Sartell council votes to stop stench

Dennis DalmanFeatured News, Sartell – St. Stephen0 Comments

by Dennis Dalman

An intolerable stench in the vicinity of Sartell’s sanitary-sewer system’s lift station 1 just might be solved, at long last – or so the city council and others, with noses pinched, are hoping.

At its last meeting, the council approved two proposals that might bring a fix. One is to install aerators at lift stations 4 and 9; the other is to add chemicals (hydrogen peroxide, primarily) into both lift station 4 and the olfactory-offender lift station 1.

The council approved those measures unanimously, 5-5.

A lift station is a collection area in which wastewater is pumped from a lower to a higher elevation so it can continue to flow to its destination via gravity.

Station 1 is located between the Walmart area and the Sauk River in south Sartell. All of Sartell’s gravity sewer lines and lift stations direct sewage and other wastes to station 1 from which point it flows to the St. Cloud Wastewater Plant for treatment. Sartell and other area cities contract with St. Cloud for treating wastewater.

The chemical addition will take place on a one-month trial basis when the weather warms up in spring or early summer at a time when the odors are most offensive. A neighbor who lives near station 1 has said repeatedly he cannot even have guests outside in the warm months because of the stench.

The aerators in two of the lift stations can be installed soon. It’s hoped the effect of the aerators will help reduce – or better yet, eliminate – the noxious smells as the effluent arrives at station 1 and then flows south.

A long-term solution for the aeration/chemical additions could cost anywhere from $35,000 to $82,000 per year.

Sartell City Public Works Director John Kothenbeutel gave a summary of the station-1 stench to the council members. In 2006, the “old” lift-station 1 was moved about a quarter mile north. Odor problems began from the get-go. The Sartell Public Works Department checked other cities in the state, such as Bloomington, where a carbon-filtering method seemed to work well. The method was tried in station 1. Didn’t work. More carbon attempts were tried. Nope.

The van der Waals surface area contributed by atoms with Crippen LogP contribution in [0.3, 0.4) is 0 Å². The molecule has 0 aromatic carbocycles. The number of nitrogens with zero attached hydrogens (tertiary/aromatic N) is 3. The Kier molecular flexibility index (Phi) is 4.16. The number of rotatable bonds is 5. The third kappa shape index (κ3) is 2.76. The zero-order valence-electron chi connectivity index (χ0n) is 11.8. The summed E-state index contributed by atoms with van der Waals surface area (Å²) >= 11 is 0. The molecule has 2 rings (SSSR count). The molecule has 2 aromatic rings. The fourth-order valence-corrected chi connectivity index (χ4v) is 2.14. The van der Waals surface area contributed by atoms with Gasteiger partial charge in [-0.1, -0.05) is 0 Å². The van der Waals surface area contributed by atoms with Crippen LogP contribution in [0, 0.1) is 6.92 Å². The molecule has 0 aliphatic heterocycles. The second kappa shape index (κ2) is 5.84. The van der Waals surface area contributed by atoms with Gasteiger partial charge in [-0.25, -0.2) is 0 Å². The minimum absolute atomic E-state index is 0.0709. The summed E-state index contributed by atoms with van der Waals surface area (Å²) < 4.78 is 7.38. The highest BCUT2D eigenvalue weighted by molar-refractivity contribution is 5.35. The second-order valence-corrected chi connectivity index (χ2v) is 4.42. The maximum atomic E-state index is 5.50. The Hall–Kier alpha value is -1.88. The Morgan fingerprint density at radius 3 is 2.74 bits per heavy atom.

Then, plastic covers and sandbags were tried. That worked. For about five or six years that seemed to work. No complaints. Then the horrendous stench began again.

Permanent covers were built over the top of the station. More problems, more smells. In 2016, Sartell tried using a bio-filter like St. Cloud did. Nope. Didn’t work.

The old covers were placed back over station 1.

“We worked very hard,” Kothenbeutel said. “There’s no one simple answer, I believe.”

Through station 1, about 1.2-million gallons of wastewater flow daily on the way to St. Cloud, Kothenbeutel noted.

A big reason for the problem, he explained, is Sartell’s wastewater disposal system runs form north to south and all of its pipes and lift stations channel the liquid gunk to station 1, then to St. Cloud. Some cities have multiple-pipe systems, but Sartell has just one last conduit (station 1) where all of the nasty water (and odors) make their stinky journey to the treatment plant.

Council members are hoping the new proposals will work, but they are open to considering structural changes to at least part of the city’s wastewater infrastructure system if these latest efforts fail.

Author: Dennis Dalman

Dalman was born and raised in South St. Cloud, graduated from St. Cloud Tech High School, then graduated from St. Cloud State University with a degree in English (emphasis on American and British literature) and mass communications (emphasis on print journalism). He studied in London, England for a year (1980-81) where he concentrated on British literature, political science, the history of Great Britain and wrote a book-length study of the British writer V.S. Naipaul. Dalman has been a reporter and weekly columnist for more than 30 years and worked for 16 of those years for the Alexandria Echo Press.

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